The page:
As the corona virus pandemic continues to impact the operations and workforce of companies in Belgium, there are many questions about how to secure and protect the work and residence rights of foreign staff. The situation is fluid and government guidance does not exist for every scenario.
A little over a year ago Belgium implemented the EU Single Permit Directive for non-EU citizens seeking to work in Belgium for more than 90 days. The Single Permit, combining both work and residence authorization into one document issued through a single application procedure, represented an important step forward. However, substantial challenges continued to be faced by the business community due to lengthy procedures and lack of legal certainty.
Over 232 million people relocate annually to all corners of the globe, yet only a fraction receive professional support from relocation service providers. Millions of foreign assignees are left to find their own way around their new home country, with varying levels of success. The brand new platform Xpatris.com aims to help smooth their entry into Belgium by providing immediate access to the most essential information. We spoke with cofounder Salvatore Orlando to find out more.
Project Curant has come to an end. After three years, the last duos moved out at the end of October and the cohabitation project finished. From November 1, 2016 to October 31, 2019, 81 newcomers and 77 buddies had the opportunity to get to know themselves and other cultures up close. 37 couples stayed in an apartment with two or four bedrooms; six couples studied together in a student house on Antwerp’s Klapdorp; 16 couples were assigned a place in the brand new ‘BREM 16’ complex and 4 matched couples moved into homes that were already owned by the city of Antwerp. The aim of the project was to offer housing, education and a social safety net to newcomers who had a recognised refugee status or were entitled to subsidiary protection.
When I was first introduced to Izat, I was expecting to be faced with different cultural customs and habits. I had however not expected to live with someone for whom religion is such an important part of life. Call me naive, but I simply hadn’t considered it. Izat is an avid follower of Islam, but it took me a while to figure that out. Because we only talked about basic things such as housekeeping, school and work, I had no idea how important being faithful to his God was to him and how much that would end up influencing our living together.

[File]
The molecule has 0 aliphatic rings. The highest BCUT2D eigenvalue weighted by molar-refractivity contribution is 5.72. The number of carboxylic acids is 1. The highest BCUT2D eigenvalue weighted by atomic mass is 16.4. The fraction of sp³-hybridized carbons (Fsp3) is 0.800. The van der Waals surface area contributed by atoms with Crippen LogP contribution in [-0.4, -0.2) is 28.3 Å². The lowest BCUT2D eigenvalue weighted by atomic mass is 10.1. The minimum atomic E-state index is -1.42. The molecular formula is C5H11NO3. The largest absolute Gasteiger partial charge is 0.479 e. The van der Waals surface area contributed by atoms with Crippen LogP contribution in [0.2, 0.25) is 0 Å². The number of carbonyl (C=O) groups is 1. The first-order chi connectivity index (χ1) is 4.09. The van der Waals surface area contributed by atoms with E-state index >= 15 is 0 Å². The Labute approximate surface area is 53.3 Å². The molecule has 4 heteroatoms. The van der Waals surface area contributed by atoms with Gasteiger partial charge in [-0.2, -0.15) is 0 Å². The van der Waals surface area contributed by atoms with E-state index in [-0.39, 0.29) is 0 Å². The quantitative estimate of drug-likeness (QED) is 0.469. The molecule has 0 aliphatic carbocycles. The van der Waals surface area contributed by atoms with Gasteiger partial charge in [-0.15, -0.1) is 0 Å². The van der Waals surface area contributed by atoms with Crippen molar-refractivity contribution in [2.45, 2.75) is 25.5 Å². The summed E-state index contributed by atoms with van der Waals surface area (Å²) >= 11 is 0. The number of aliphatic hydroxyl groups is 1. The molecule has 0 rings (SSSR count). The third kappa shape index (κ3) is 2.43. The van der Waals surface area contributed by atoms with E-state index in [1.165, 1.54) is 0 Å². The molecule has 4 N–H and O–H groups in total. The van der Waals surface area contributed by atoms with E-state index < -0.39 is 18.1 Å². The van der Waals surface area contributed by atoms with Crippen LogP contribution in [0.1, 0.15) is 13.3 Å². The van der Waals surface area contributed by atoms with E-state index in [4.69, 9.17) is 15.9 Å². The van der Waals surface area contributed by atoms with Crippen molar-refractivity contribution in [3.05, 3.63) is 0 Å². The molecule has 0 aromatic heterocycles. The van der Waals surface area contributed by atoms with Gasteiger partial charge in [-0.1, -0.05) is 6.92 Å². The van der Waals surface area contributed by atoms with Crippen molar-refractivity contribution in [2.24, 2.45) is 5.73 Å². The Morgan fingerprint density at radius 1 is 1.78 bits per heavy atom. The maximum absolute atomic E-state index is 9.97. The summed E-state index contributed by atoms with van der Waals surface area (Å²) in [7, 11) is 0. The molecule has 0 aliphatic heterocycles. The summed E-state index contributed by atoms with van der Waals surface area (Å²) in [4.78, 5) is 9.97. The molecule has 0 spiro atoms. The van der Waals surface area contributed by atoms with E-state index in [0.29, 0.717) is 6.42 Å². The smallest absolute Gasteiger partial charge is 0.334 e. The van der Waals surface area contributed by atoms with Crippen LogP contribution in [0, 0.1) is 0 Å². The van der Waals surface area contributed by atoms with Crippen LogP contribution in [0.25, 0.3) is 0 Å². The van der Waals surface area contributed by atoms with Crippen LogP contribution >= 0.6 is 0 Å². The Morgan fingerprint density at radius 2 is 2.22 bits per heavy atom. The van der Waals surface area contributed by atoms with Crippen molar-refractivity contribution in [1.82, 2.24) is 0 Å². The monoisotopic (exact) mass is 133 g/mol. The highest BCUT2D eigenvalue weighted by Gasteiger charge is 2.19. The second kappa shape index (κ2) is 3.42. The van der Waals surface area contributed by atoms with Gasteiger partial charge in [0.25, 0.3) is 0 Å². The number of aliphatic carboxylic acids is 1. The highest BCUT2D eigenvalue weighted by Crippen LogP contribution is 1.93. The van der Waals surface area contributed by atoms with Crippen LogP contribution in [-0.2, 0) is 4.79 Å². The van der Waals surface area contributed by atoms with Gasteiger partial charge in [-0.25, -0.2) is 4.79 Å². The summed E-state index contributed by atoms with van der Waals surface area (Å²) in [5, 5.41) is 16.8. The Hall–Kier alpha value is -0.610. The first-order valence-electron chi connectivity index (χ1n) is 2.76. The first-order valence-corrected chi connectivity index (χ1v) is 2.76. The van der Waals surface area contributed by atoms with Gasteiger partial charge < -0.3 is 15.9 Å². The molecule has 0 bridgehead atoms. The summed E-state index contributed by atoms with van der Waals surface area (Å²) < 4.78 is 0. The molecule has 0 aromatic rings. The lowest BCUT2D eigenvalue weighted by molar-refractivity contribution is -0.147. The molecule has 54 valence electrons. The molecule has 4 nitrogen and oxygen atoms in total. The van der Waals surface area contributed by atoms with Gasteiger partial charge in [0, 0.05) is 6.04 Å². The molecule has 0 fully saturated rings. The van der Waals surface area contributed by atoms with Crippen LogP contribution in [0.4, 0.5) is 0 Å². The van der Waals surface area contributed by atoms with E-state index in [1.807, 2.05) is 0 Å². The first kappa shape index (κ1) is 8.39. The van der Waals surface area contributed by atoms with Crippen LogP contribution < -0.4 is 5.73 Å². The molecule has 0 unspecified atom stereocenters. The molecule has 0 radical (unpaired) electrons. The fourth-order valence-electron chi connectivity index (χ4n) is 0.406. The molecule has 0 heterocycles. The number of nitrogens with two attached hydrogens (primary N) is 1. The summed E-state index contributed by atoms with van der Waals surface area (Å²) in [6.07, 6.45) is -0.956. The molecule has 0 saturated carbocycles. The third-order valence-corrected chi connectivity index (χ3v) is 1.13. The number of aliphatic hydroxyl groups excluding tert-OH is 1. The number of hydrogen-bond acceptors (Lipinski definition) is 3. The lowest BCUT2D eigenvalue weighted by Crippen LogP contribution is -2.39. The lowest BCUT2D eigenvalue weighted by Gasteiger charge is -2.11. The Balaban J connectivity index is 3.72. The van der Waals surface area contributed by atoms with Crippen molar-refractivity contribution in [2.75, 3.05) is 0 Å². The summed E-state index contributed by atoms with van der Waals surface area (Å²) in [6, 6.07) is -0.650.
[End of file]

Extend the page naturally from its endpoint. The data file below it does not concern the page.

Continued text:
I have never asked myself so many questions about the subject of relationships, as since I began living with Izat. Never before have I had so many problems expressing myself and explaining things to someone else when talk turns to the Belgian view on love and friendship. And to be honest, it’s the cause of a fair amount of frustration because our views on these themes are so vastly different.
Time is precious. For most of us probably so much so that it takes up a large amount of our lives. Making and planning our time for all sorts of things such as work, appointments, social occasions, ourselves and our partners, can be quite frankly, exhausting. Like no other people, the Flemish are masters at explaining why we really can’t meet for at least another three weeks because, well, our diaries simply won’t allow it.
We’d hoped January’s Brexit vote would finally deliver some clarity, but alas, nothing has changed. We find ourselves no closer to an answer than when ‘the people spoke’ back in the 2016 referendum. What is clear however, is that we need to prepare as best we can. As the withdrawal date of the United Kingdom from the European Union (EU) is approaching, many companies are becoming increasingly worried about the impact this will have on their workforce and business in general.
In our fast-paced, ever-on society, people are struggling to cope more than ever before. We spend too much time glued to our screens and not enough with each other. Add to this the stress of moving to a new country and the ensuing culture shock, and it comes as little surprise that organisations like the Community Help Service, or CHS for short, are seeing a steady rise in requests for support. Offering a wide range of services, the non-profit organisation is a welcome resource for the English-speaking expatriate population of Belgium.
Our two largest cities, Brussels and Antwerp, are the only two Belgian cities to feature among Europe’s top 50 economic centres. Brussels is our major gateway for international finance, investment and institutions, while Antwerp is our major port city with specialisms in logistics, manufacturing, diamonds, retail and business services. Each have their own unique strengths, but how do they compete on a global scale? And what exactly is it that makes a city competitive?